Thursday, September 21, 2006

I hardly ever read novels (I know, I was an English major, what's up with that?)

I wrote about Jonathan Swift in July from Dublin after visiting St. Patrick’s Cathedral where he was Dean. Also, he attended Trinity College where we stayed. I was taken with him and his revolutionary ways.

But I never read a word he wrote in all my years as an English major, or in high school, or as a child.

So this evening I scanned the bookshelf for a novel I haven't read and came across this combined edition of Gulliver's Travels and Baron Munchausen. Having just posted a photo of myself under a mushroom, I thought it must be time to go to Lilliput. I have no idea where this copy came from. My dad? A rummage sale? This edition has no date in it, but I think it's from the 1880's or 1890's.

In 1726 Swift wrote Gulliver's Travels, a satire on the relations between Great Britain and Ireland. Authorshop of Baron Munchausen is not certain, which you can read about if you click on Baron Manchausen in the previous paragraph, but it's sometimes called "Gulliver Revived." I don't know the story, but it was made into a film in 1988.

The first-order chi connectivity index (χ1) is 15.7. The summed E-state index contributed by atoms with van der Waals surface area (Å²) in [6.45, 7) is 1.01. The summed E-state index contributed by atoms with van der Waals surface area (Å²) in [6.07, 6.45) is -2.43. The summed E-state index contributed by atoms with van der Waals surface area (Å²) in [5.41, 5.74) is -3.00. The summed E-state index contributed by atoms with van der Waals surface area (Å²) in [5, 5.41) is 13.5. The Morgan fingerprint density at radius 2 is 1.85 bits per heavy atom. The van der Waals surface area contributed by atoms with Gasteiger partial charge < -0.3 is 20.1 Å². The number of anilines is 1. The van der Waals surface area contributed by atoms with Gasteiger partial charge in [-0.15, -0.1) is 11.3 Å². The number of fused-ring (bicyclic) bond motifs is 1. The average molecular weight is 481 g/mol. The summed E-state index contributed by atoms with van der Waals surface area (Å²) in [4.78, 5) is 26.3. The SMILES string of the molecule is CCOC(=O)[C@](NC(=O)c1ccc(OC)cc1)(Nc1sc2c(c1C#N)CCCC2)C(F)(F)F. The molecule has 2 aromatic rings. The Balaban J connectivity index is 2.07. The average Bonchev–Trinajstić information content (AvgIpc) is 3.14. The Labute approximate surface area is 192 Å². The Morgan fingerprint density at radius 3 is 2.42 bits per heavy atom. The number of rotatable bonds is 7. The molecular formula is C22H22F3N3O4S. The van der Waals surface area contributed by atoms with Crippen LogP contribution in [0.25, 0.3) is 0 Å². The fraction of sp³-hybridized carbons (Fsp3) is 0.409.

One reason I love old books is the beautiful embossed relief binding. Don't you think we've lost something, looking at the stack of books below? I'm sure the old methods of bookbinding must be too costly to be practical these days.

If you want to read about the "history of the book" (not this specific book, but books in general), which I think is fascinating, go here for the wiki piece.


Ginnie said...

Very interesting thoughts, Ruth, about your own reading journey and the "ethos" of old books. Hmm. Wonder what Dad would say about all of this!

Ruth said...

Ginnie, I'm thinking he loved how books looked, smelled and felt as much as the word content. Maybe even more so.

Ginnie said...

Actually, I can identify with that, especially old books with leather binding :)

Rauf said...

Ruth, When I read that in my school days, I never knew it was any kind of satire. I believed it to be true. I still carry the same belief.

ruth said...

Rauf, I did not know it was considered satire until recently. Apparently it was his way of holding the British govt. up to scrutiny and scorn, hidden in the four adventures.